One UMN professor is helping genocide survivors find a voice through art

With “Voice to Vision” a coalition of artists, professors, students and survivors use art to preserve memories and stories.

Two women look at a piece of art on September 15, 2008 at the Voice to Vision art exhibit at the Regis Center for Art. The exhibit allowed artists to collaborate with genocide survivors and tell their stories through paintings, drawings and mixed media.

Tara Sloane

Two women look at a piece of art on September 15, 2008 at the Voice to Vision art exhibit at the Regis Center for Art. The exhibit allowed artists to collaborate with genocide survivors and tell their stories through paintings, drawings and mixed media.

Maddy Folstein

In the early 2000s, University of Minnesota art professor David Feinberg had an idea — he wanted to memorialize and honor the memories of Holocaust survivors and their families through art.

Fourteen years later, with the help of collaborative storytelling and artistic creation, Voice to Vision tells the stories of human rights violations and genocide survivors around the world.

It all started with a phone call. In 2002, Feinberg reached out to Steve Feinstein — the late director of the University’s Center for Holocaust and Genocide Studies.

“I told him I had this idea,” Feinberg said. “I had a project called Voice to Vision. I told him about five minutes’ worth and said that we didn’t really have it worked out. He didn’t say ‘Come back when you have more information.’ … He said, ‘Let’s do it.’”

The main premise of Voice to Vision is taking people’s stories and memorializing them through art, Beth Andrews, the associate director of Voice to Vision, said.

Voice to Vision brings in artists to help tell survivors’ stories. Luis Ramos-Garcia, an associate professor of Spanish and Portuguese studies at the University, has been working with Feinberg on the project for the past few years. Having worked in theater in Columbia, Cuba, Peru and Spain, Ramos-Garcia brings in activists to collaborate with Feinberg and his team.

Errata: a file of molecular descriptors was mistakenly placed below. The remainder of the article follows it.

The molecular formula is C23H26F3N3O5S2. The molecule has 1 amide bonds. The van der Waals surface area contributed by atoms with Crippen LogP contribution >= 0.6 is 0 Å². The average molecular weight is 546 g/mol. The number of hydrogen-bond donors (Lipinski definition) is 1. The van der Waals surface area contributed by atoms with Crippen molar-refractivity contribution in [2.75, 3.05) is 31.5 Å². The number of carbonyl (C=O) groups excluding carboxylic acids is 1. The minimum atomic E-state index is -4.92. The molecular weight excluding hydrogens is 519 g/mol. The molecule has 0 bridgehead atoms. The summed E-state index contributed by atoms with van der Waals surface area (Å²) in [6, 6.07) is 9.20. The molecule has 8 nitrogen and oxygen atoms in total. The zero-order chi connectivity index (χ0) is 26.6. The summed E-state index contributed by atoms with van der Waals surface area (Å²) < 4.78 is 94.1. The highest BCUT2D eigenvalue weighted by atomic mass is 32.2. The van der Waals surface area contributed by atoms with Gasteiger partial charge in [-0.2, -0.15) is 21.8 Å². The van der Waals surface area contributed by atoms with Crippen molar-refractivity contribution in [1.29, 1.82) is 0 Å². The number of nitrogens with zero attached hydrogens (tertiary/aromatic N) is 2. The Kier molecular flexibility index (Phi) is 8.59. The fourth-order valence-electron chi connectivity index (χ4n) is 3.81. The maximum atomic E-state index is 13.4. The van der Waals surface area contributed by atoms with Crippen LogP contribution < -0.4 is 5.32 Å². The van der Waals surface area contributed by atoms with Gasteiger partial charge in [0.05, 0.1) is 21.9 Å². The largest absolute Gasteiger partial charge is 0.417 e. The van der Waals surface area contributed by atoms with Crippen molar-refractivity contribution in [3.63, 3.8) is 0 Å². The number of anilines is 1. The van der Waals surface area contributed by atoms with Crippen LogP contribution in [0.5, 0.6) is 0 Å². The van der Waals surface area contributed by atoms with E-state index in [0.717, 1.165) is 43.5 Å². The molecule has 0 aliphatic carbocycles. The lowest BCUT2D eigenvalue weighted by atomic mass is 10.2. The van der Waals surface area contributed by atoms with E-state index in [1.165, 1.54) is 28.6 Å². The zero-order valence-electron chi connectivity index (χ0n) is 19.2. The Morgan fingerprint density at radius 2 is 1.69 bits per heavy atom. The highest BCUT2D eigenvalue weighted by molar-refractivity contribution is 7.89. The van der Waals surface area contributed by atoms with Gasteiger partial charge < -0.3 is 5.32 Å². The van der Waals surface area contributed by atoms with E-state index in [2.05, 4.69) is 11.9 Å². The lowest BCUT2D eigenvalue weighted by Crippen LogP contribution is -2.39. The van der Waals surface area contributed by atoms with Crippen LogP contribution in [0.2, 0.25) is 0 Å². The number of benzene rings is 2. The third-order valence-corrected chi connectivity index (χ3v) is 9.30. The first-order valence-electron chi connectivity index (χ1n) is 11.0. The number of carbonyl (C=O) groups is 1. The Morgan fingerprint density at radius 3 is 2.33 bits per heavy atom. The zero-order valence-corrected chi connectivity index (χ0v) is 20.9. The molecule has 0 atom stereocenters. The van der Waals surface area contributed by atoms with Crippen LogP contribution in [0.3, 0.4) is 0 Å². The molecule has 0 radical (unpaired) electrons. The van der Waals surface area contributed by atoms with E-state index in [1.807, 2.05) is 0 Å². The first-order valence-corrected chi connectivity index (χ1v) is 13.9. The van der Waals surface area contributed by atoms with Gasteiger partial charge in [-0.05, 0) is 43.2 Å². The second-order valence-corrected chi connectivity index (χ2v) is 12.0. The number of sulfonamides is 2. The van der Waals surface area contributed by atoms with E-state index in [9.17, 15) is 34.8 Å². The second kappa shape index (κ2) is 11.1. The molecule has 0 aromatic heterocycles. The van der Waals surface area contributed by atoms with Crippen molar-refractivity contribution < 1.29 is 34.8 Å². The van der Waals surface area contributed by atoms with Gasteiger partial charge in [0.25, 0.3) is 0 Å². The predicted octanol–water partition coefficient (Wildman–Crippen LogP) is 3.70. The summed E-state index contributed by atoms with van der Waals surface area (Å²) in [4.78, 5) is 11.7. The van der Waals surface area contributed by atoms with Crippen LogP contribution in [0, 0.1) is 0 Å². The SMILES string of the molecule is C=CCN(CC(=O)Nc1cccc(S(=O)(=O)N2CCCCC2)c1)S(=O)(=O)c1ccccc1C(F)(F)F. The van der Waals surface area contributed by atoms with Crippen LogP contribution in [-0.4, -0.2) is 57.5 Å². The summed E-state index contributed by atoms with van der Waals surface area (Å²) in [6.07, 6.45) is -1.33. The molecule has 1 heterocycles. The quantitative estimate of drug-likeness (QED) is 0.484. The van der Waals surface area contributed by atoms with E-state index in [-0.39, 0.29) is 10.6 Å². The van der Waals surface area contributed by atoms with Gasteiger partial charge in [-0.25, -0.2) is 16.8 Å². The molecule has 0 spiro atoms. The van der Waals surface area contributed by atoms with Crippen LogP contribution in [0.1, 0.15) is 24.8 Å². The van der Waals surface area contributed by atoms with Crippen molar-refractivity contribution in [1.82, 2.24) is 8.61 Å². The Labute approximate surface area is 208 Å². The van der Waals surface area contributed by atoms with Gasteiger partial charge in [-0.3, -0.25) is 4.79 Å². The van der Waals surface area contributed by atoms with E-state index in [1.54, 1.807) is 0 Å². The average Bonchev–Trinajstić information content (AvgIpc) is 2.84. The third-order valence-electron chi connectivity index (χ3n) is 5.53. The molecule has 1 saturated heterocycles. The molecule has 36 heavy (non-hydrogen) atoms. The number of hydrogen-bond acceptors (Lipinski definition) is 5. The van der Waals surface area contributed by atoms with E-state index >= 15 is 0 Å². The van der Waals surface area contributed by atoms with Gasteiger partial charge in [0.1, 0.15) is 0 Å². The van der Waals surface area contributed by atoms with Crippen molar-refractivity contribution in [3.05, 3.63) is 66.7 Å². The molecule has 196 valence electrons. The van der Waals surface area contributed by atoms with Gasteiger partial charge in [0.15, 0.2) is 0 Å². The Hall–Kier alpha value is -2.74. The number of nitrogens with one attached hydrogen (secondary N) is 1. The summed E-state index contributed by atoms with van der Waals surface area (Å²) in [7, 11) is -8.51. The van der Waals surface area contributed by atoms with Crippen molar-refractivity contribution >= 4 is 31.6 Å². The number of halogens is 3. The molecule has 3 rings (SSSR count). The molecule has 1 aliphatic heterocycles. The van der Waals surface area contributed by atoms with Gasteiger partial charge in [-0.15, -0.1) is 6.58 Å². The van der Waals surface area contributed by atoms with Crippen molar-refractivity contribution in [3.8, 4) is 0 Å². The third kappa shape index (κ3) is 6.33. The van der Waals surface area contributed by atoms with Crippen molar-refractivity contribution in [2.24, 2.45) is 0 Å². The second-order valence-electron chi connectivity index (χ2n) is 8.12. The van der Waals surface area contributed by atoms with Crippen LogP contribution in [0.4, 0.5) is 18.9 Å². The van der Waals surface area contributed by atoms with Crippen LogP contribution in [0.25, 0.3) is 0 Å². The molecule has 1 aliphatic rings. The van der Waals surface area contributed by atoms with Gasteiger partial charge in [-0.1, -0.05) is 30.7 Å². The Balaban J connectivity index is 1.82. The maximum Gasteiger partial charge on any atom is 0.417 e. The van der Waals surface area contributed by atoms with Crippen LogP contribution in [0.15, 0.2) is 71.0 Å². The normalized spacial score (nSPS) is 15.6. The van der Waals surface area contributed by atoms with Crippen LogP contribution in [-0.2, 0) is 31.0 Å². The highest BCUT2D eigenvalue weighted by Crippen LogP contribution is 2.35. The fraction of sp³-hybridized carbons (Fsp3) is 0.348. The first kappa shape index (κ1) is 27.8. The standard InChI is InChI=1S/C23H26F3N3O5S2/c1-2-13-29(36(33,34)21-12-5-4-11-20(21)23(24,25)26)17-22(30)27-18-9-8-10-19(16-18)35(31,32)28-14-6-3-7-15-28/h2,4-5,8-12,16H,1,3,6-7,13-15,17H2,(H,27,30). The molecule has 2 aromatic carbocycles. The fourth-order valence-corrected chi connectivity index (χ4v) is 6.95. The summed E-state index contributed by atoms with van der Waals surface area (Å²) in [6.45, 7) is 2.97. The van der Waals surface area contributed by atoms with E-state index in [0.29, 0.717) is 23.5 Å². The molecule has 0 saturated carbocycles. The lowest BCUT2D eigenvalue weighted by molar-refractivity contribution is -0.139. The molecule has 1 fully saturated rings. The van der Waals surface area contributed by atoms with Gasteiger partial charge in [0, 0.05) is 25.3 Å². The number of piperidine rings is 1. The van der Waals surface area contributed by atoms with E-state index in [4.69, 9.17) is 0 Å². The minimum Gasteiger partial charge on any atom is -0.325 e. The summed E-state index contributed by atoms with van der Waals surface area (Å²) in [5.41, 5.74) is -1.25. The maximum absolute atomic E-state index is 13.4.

Ramos-Garcia has also created his own art for the project.

“[Feinberg] and his team found that there is an artistic DNA within,” Ramos-Garcia said. “He lets us talk about certain things that, amazingly, we never talk about. Keep in mind, he doesn’t speak Spanish, so I don’t know how he does it.”

Ramos-Garcia’s experience viewing his artwork was both surreal and reflective.

“When you go and see these [pieces] for the first time, you see yourself reflected back,” Ramos-Garcia said. “I don’t go to a therapist, but if I did this is what I would tell my therapist … because he managed to get the pain that was in there.”

The Voice to Vision studio in Como depends on a collaborative atmosphere.

“If you were to go around and say, ‘How do you create a sentence?’ everybody has a word in that sentence to complete the process,” said Paula Leiter Pergament, a visual artist and volunteer with Voice to Vision.

The project’s collaborative process involves what Feinberg describes as the “wow factor.” In order for survivors, artists and storytellers who are working together to make a decision, the group must agree that the choice has that factor.

“Two weeks after we finish, no one knows what made everyone say ‘wow’ because the process is so organic,” Feinberg said.

Voice to Vision also involves undergraduate students at the University. Despite being younger than the other volunteers and faculty, students in the Voice to Vision studio are treated as equals.

“A lot of the process revolves around discussion, so we’re a part of the community,” said Kristin Anton, a sophomore studying art at the University who began doing research with Feinberg as a freshman.

Much of the work that Voice to Vision does informs the artists and volunteers of new stories and cultures, making the artistic creation a learning experience for them as well.

“The idea of being exposed to other people’s colors and subject matter and sensibilities expands your own knowledge. I started this almost 14 years ago; I was about 59 or 60, and I thought I knew a lot about art,” Feinberg said. “It’s opened up a whole new world and a new history to me.”

Many artists and volunteers have found their work with Voice to Vision more impactful and important than other projects.

“I spent a week painting with [Feinberg], and I thought I was going to be painting flowers and bunnies,” Andrews said. “Then the first night [Feinberg] showed us [Voice to Vision] and I said, ‘This is what I want to do. I want to forget about the flowers and bunnies.’”